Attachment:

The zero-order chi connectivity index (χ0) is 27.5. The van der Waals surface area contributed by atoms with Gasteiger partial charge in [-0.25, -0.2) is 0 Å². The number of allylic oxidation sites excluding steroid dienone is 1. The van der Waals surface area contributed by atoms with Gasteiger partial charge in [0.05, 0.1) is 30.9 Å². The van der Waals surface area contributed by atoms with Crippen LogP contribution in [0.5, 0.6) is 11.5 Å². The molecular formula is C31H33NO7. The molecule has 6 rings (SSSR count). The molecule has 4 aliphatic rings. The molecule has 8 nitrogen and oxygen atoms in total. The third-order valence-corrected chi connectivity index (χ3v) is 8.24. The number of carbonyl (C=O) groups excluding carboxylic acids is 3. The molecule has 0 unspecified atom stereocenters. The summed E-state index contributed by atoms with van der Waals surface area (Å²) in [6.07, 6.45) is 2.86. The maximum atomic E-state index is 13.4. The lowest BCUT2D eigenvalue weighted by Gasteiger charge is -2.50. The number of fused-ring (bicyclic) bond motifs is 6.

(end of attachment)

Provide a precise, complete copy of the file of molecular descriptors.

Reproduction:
The zero-order chi connectivity index (χ0) is 27.5. The van der Waals surface area contributed by atoms with Gasteiger partial charge in [-0.25, -0.2) is 0 Å². The number of allylic oxidation sites excluding steroid dienone is 1. The van der Waals surface area contributed by atoms with Gasteiger partial charge in [0.05, 0.1) is 30.9 Å². The van der Waals surface area contributed by atoms with Crippen LogP contribution in [0.5, 0.6) is 11.5 Å². The molecular formula is C31H33NO7. The molecule has 6 rings (SSSR count). The molecule has 4 aliphatic rings. The molecule has 8 nitrogen and oxygen atoms in total. The third-order valence-corrected chi connectivity index (χ3v) is 8.24. The number of carbonyl (C=O) groups excluding carboxylic acids is 3. The molecule has 0 unspecified atom stereocenters. The summed E-state index contributed by atoms with van der Waals surface area (Å²) in [6.07, 6.45) is 2.86. The maximum atomic E-state index is 13.4. The lowest BCUT2D eigenvalue weighted by Gasteiger charge is -2.50. The number of fused-ring (bicyclic) bond motifs is 6.